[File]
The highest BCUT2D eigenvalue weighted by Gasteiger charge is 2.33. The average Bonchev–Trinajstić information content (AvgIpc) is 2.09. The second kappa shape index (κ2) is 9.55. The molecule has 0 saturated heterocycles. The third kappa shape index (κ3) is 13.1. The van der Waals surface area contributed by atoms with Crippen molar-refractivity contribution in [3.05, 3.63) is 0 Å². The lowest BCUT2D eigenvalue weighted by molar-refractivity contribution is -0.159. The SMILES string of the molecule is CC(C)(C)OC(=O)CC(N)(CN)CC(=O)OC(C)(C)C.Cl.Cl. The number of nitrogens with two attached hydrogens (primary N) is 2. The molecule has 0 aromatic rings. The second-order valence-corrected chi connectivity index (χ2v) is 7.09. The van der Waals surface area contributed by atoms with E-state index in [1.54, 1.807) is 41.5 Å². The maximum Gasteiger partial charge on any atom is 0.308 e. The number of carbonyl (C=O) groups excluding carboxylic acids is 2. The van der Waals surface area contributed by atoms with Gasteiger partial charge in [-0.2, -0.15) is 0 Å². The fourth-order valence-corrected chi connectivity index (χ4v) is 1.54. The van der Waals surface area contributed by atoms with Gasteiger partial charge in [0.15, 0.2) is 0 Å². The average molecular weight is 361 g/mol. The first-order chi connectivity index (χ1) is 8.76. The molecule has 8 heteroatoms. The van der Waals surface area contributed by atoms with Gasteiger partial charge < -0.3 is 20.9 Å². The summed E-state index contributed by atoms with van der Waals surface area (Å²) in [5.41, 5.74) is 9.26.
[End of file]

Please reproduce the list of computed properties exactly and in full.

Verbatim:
The highest BCUT2D eigenvalue weighted by Gasteiger charge is 2.33. The average Bonchev–Trinajstić information content (AvgIpc) is 2.09. The second kappa shape index (κ2) is 9.55. The molecule has 0 saturated heterocycles. The third kappa shape index (κ3) is 13.1. The van der Waals surface area contributed by atoms with Crippen molar-refractivity contribution in [3.05, 3.63) is 0 Å². The lowest BCUT2D eigenvalue weighted by molar-refractivity contribution is -0.159. The SMILES string of the molecule is CC(C)(C)OC(=O)CC(N)(CN)CC(=O)OC(C)(C)C.Cl.Cl. The number of nitrogens with two attached hydrogens (primary N) is 2. The molecule has 0 aromatic rings. The second-order valence-corrected chi connectivity index (χ2v) is 7.09. The van der Waals surface area contributed by atoms with E-state index in [1.54, 1.807) is 41.5 Å². The maximum Gasteiger partial charge on any atom is 0.308 e. The number of carbonyl (C=O) groups excluding carboxylic acids is 2. The van der Waals surface area contributed by atoms with Gasteiger partial charge in [-0.2, -0.15) is 0 Å². The fourth-order valence-corrected chi connectivity index (χ4v) is 1.54. The van der Waals surface area contributed by atoms with Gasteiger partial charge in [0.15, 0.2) is 0 Å². The average molecular weight is 361 g/mol. The first-order chi connectivity index (χ1) is 8.76. The molecule has 8 heteroatoms. The van der Waals surface area contributed by atoms with Gasteiger partial charge < -0.3 is 20.9 Å². The summed E-state index contributed by atoms with van der Waals surface area (Å²) in [5.41, 5.74) is 9.26.